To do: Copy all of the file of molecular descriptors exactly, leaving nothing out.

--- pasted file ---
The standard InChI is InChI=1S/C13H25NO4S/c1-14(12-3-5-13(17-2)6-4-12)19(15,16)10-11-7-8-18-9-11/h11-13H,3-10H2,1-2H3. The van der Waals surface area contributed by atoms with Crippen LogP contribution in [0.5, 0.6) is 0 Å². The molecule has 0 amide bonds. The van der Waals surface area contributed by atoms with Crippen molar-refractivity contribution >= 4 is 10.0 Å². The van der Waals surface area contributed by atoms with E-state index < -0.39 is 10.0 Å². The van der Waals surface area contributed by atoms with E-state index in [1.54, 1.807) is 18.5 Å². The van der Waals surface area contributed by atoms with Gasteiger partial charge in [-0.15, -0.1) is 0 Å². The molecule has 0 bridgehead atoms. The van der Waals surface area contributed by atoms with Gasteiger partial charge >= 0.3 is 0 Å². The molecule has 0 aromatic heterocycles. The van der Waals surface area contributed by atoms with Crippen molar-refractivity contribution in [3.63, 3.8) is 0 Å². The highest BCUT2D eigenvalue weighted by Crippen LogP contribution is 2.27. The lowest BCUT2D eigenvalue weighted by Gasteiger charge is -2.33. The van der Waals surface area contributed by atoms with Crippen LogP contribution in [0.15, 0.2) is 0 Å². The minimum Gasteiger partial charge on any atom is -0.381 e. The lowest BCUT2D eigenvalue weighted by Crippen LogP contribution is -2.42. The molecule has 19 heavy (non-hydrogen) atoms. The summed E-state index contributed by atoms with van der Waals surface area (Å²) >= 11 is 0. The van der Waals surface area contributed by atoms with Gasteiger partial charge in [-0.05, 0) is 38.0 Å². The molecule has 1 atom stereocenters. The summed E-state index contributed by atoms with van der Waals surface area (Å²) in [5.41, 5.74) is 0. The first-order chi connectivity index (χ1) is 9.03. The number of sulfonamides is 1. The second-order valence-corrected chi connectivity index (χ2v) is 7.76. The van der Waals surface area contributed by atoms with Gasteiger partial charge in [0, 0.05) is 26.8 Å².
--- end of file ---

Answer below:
The standard InChI is InChI=1S/C13H25NO4S/c1-14(12-3-5-13(17-2)6-4-12)19(15,16)10-11-7-8-18-9-11/h11-13H,3-10H2,1-2H3. The van der Waals surface area contributed by atoms with Crippen LogP contribution in [0.5, 0.6) is 0 Å². The molecule has 0 amide bonds. The van der Waals surface area contributed by atoms with Crippen molar-refractivity contribution >= 4 is 10.0 Å². The van der Waals surface area contributed by atoms with E-state index < -0.39 is 10.0 Å². The van der Waals surface area contributed by atoms with E-state index in [1.54, 1.807) is 18.5 Å². The van der Waals surface area contributed by atoms with Gasteiger partial charge in [-0.15, -0.1) is 0 Å². The molecule has 0 bridgehead atoms. The van der Waals surface area contributed by atoms with Gasteiger partial charge >= 0.3 is 0 Å². The molecule has 0 aromatic heterocycles. The van der Waals surface area contributed by atoms with Crippen molar-refractivity contribution in [3.63, 3.8) is 0 Å². The highest BCUT2D eigenvalue weighted by Crippen LogP contribution is 2.27. The lowest BCUT2D eigenvalue weighted by Gasteiger charge is -2.33. The van der Waals surface area contributed by atoms with Crippen LogP contribution in [0.15, 0.2) is 0 Å². The minimum Gasteiger partial charge on any atom is -0.381 e. The lowest BCUT2D eigenvalue weighted by Crippen LogP contribution is -2.42. The molecule has 19 heavy (non-hydrogen) atoms. The summed E-state index contributed by atoms with van der Waals surface area (Å²) >= 11 is 0. The van der Waals surface area contributed by atoms with Gasteiger partial charge in [-0.05, 0) is 38.0 Å². The molecule has 1 atom stereocenters. The summed E-state index contributed by atoms with van der Waals surface area (Å²) in [5.41, 5.74) is 0. The first-order chi connectivity index (χ1) is 9.03. The number of sulfonamides is 1. The second-order valence-corrected chi connectivity index (χ2v) is 7.76. The van der Waals surface area contributed by atoms with Gasteiger partial charge in [0, 0.05) is 26.8 Å².